Upton means most to his team, but is he the MVP?
There is a stat out there that judges a player by his wins above replacement value, better known as WAR.
Essentially, it looks at how much a team would suffer if a player was replaced in the lineup. So, how much better is one guy compared to his backup?
By the metric, according to Jayson Stark of ESPN.com, Arizona’s Justin Upton is the most valuable player in the National League.
Does that mean the Diamondback should win the MVP award?
Not necessarily, as Stark writes.
So if this is about “value,” Upton might be positioning himself to run away with this election if the D-backs can just hold off the Giants. But here’s where perception — and numbers — might diverge from how voters and people within the sport see this.
Upton’s home/road splits are even more lopsided than Fielder’s: .359/.429/.658/1.087/16 HR at home, .242/.314/.445/.759/9 HR on the road.
Stark also notes Upton’s defense as a drawback, saying a scout told him about Upton: “[He] hasn’t played well in the outfield. He’s got 11 errors, which is a huge amount of errors. And most of them are because he loses concentration. I don’t think he’s a complete player.”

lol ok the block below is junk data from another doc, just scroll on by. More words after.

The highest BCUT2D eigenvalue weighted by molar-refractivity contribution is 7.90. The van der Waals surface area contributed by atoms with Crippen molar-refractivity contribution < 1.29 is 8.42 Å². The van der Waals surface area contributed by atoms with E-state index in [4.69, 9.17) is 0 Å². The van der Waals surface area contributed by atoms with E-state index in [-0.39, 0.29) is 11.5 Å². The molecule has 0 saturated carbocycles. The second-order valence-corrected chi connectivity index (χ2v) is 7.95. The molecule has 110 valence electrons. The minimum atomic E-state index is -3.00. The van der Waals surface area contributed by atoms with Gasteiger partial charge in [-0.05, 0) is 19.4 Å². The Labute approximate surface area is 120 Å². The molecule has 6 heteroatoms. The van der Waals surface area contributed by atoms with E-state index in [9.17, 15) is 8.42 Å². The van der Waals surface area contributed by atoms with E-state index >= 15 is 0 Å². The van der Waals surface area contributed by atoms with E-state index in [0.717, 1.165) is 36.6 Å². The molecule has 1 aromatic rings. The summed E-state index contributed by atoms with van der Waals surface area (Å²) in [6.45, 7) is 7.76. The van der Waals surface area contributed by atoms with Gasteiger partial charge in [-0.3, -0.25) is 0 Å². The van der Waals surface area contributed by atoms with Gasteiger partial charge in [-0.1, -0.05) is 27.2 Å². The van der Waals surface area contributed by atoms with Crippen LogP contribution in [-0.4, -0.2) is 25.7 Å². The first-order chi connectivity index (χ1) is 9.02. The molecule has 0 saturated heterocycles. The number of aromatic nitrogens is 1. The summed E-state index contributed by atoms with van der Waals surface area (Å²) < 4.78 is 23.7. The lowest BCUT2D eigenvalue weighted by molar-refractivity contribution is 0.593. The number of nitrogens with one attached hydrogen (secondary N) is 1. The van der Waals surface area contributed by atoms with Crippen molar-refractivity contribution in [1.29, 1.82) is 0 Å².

As the scout said and Stark agreed, if the voting was done today Upton would finish no higher than third, as he trails a pair of Brewers in the race for NL MVP.
That’s not to say Upton doesn’t have a chance. If the right fielder can continue his assault on Major League pitching and the D-backs hold off the Giants, he absolutely will be in the conversation.
And, in a year like this one where there is no clear-cut favorite, the D-backs may ultimately find themselves with their first-ever league MVP award winner.